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Love Poetry for Biblical Literalists

7th February 2006

Since Valentine’s Day is fast approaching, I figured I would provide some biblical love poetry for any young men who may be out there (I also figured since Jim West showed a picture of his ideal woman, I would too!). Whisper these words into the ears of your Valentine’s Day date and you will be guaranteed a second date! … Really!


(Image from an old Wittenburg Door)

How beautiful you are, my love,
how very beautiful!
Your eyes are doves
behind your veil.
Your hair is like a flock of goats,
moving down the slopes of Gilead.
Your teeth are like a flock of shorn ewes
that have come up from the washing,
all of which bear twins,
and not one among them is bereaved.
Your lips are like a crimson thread,
and your mouth is lovely.
Your cheeks are like halves of a pomegranate
behind your veil.
Your neck is like the tower of David,
built in courses;
on it hang a thousand bucklers,
all of them shields of warriors.
Your two breasts are like two fawns,
twins of a gazelle,
that feed among the lilies….
Your lips distill nectar, my bride;
honey and milk are under your tongue;
the scent of your garments is like the scent of Lebanon
Your belly is a heap of wheat…
Your nose is like a tower of Lebanon,
overlooking Damascus (Song 4:1-5, 11; 7:2, 4)

(OK, most of the metaphors are understandable, though it is interesting that more dynamic translations like the NLT unpack many of the metaphors in these verses, but they leave the breasts alone. Hmmm… so just how are breasts like fawns feeding among the lilies?)

3 Responses to “Love Poetry for Biblical Literalists”

  1. Codex Blogspot » Blog Archive » The Most Excellent of Songs (The Challenge of Translating Metaphors) Says:

    [...] There are many challenges in translating the Song of Songs. There is an extraordinarily large number of hapax legomena (words that only occur once) in the Song as well as many other rare words and forms. But perhaps the most difficult challenge when translating the book is how to render the innumerable metaphors and smilies found within its verses (for a visual example of how not to understand the metaphorical language, see my post “Love Poetry for Biblical Literalists.”) [...]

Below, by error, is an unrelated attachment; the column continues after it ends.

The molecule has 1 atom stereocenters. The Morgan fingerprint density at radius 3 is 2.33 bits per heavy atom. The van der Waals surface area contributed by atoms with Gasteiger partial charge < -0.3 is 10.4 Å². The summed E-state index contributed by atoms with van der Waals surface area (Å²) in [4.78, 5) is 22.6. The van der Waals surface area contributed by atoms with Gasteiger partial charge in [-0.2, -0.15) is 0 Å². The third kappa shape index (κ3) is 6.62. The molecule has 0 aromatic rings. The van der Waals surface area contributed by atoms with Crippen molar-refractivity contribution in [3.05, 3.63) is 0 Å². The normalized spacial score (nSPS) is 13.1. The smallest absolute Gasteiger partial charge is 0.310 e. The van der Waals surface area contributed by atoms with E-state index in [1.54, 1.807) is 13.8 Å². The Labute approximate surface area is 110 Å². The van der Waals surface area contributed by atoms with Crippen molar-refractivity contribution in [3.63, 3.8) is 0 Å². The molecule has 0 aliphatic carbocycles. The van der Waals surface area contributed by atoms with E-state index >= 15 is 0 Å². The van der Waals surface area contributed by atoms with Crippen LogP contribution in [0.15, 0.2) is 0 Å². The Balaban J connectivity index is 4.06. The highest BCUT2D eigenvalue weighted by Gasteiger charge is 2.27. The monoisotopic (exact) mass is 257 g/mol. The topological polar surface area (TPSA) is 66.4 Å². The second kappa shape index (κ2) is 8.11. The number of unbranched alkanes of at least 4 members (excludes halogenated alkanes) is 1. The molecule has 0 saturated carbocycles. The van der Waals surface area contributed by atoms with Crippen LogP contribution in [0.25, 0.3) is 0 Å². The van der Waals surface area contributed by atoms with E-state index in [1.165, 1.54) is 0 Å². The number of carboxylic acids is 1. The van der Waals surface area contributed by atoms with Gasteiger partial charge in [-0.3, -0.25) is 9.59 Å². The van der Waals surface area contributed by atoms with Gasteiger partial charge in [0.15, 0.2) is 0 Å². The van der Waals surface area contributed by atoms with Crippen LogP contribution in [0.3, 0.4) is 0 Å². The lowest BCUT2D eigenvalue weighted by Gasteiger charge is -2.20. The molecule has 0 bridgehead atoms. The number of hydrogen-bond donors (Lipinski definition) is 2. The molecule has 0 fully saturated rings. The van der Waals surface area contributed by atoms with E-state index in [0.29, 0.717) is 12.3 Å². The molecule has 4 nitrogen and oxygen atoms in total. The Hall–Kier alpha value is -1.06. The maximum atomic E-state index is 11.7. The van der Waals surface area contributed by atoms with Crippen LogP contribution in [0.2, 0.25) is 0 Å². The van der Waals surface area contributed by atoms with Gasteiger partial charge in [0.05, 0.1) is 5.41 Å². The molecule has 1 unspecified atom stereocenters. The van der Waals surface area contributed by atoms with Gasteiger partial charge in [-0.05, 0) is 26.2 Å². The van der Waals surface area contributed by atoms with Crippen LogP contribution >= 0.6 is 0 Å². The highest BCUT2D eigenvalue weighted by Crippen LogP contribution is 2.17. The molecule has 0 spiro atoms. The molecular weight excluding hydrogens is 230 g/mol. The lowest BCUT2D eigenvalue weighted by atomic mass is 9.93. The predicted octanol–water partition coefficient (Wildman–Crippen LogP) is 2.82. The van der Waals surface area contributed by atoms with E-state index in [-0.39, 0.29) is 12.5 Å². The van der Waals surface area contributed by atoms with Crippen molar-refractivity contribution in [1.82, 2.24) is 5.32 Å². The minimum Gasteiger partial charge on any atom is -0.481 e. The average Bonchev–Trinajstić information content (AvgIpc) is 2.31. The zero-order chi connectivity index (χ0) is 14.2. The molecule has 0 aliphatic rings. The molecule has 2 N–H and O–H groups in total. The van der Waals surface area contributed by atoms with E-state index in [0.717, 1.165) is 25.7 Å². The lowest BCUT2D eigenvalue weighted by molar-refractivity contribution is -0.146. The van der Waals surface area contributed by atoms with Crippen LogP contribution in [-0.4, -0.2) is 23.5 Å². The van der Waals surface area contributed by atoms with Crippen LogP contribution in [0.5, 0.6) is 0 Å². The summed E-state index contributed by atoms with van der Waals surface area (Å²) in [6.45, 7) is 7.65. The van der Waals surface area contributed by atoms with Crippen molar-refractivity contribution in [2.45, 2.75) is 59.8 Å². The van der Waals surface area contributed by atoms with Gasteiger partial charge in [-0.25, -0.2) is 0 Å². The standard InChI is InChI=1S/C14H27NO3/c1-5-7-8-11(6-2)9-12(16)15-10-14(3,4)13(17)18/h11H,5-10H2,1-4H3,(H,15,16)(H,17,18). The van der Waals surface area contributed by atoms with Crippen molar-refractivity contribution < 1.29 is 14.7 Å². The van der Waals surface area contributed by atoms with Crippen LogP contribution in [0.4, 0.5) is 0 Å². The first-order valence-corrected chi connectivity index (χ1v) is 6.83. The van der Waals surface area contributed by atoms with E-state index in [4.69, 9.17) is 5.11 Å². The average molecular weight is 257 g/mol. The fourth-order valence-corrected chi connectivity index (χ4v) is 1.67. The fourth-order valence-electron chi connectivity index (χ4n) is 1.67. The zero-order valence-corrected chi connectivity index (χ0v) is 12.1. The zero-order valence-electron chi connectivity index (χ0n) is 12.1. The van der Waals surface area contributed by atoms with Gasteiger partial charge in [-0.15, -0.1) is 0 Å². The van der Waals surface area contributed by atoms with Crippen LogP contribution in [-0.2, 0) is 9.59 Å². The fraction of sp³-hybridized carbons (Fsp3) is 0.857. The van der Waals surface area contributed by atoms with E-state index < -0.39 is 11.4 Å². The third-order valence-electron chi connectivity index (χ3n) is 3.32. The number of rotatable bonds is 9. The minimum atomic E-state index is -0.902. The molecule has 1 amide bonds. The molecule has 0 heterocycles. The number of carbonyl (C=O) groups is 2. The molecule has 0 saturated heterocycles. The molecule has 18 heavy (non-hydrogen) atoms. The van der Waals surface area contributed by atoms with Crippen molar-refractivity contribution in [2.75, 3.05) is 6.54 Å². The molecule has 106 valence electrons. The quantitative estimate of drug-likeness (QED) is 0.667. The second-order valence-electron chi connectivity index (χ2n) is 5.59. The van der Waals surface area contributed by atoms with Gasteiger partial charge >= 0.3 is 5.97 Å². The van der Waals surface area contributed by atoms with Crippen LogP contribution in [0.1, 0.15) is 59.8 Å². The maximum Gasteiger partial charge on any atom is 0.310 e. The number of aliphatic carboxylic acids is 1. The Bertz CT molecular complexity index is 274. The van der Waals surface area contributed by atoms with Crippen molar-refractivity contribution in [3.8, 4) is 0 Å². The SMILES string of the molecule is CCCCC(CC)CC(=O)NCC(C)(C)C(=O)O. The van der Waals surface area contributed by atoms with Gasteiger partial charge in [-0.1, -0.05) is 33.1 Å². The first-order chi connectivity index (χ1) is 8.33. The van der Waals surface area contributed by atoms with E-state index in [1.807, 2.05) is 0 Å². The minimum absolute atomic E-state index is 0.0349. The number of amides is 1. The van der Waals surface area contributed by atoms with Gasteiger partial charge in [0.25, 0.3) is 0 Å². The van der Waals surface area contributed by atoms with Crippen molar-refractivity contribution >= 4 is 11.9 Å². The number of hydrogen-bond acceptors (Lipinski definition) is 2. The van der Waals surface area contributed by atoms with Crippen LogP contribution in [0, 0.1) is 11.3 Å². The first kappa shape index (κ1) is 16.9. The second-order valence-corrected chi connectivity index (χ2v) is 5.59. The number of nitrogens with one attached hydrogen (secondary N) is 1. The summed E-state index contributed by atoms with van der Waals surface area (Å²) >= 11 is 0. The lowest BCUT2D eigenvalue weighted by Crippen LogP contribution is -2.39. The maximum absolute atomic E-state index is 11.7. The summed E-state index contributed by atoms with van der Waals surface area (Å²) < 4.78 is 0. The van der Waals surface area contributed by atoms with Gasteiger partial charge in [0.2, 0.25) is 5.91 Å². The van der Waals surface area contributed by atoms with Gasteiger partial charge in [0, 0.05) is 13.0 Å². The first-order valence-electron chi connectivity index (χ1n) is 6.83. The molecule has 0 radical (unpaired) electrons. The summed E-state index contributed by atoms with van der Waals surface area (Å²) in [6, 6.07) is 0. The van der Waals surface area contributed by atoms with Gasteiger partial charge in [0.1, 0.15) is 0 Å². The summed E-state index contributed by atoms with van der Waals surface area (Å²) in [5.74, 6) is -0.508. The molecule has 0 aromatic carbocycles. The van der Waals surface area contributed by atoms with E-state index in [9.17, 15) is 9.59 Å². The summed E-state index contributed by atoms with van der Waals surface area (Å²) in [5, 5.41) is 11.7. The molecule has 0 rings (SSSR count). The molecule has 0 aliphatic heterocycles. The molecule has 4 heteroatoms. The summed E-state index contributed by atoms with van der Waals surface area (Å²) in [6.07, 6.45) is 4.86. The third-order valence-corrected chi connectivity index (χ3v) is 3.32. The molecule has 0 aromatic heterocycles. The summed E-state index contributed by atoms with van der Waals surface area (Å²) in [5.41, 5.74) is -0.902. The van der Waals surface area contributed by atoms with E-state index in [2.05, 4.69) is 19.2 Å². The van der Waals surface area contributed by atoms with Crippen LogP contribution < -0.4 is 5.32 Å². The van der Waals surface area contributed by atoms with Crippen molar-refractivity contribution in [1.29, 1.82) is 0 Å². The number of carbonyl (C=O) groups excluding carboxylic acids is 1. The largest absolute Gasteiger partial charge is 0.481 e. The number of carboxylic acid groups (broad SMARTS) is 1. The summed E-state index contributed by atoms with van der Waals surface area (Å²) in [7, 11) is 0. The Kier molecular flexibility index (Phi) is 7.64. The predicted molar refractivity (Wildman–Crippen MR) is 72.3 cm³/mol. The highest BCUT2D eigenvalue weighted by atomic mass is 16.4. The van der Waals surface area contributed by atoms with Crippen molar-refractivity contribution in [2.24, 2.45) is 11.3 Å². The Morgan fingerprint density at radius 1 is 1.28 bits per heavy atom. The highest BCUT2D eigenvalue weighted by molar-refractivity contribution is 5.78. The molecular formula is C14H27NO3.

2. Doug Houle Says:

    From Doug Houle
    hdouglas37@earthlink.net

    It is my intent to present one possible analysis but not necessarily the only possible analysis. Readers are invited and encouraged to read the “Song of Songs� for themselves and do their own analysis and draw their own concussions.

    The Song of Songs: Selected
    Analysis and Commentary The Song of Songs: Selected
    Analysis and Commentary

    Song of Songs Chapter1, Verse 1: The song of songs, which is Solomon’s The “song ofâ€? means the “best of.â€? The title “Song of Songsâ€? means the “Best of all Songs.â€?

    Song of Songs Chapter 1, Verse 2: Let him kiss me with the kisses of his mouth: for thy love is better than wine.

    Analysis of Chapter 1, Verse 2: Let him kiss me with the kisses of his mouth (this passage sets the tone for the rest of the poem. It tells us that the subject of this poem is erotic love, and all its imaginative poetic imagery points directly to the erotic.
    As for the kiss it describes, (as noted by Erik D’Amato writing for Psychology Today in an article called “Mystery of disgustâ€?) “it’s interesting to note that sex itself–all sex–is potentially disgusting. After all, just making out usually involves exchanging gobs of spit with someone else.â€? “When we have sex, says Paul Rozin Ph.D. (a professor of psychology at the University of Pennsylvania who has earned the label “Dr. Disgust” as a result of his untiring exploration of what grosses us out), we temporarily “suspend” our capacity for disgust, something most of us will do only under certain circumstancesâ€?, such as for thy love. “Love:â€? in the original Hebrew Song of Songs text the Hebrew word dowd, pronounced dode is used, meaning properly, to boil, i.e. (figuratively) to love. The woman, who is speaking, temporarily suspends her capacity for disgust for his boiling or love (or symbolically for his boiling love, which) is better than wine. Wine- symbol of supreme pleasure.
    What is the pleasure center of the brain? Scientists call our brain’s pleasure center the medial olfactory area or septal region (or smell brain, olfaction is the sense of smell). The medial olfactory area is also involved with primitive responses such as licking lips, salivation, and other feeding responses, and primitive emotional drives associated with smell. The medial olfactory area is found in the limbic system.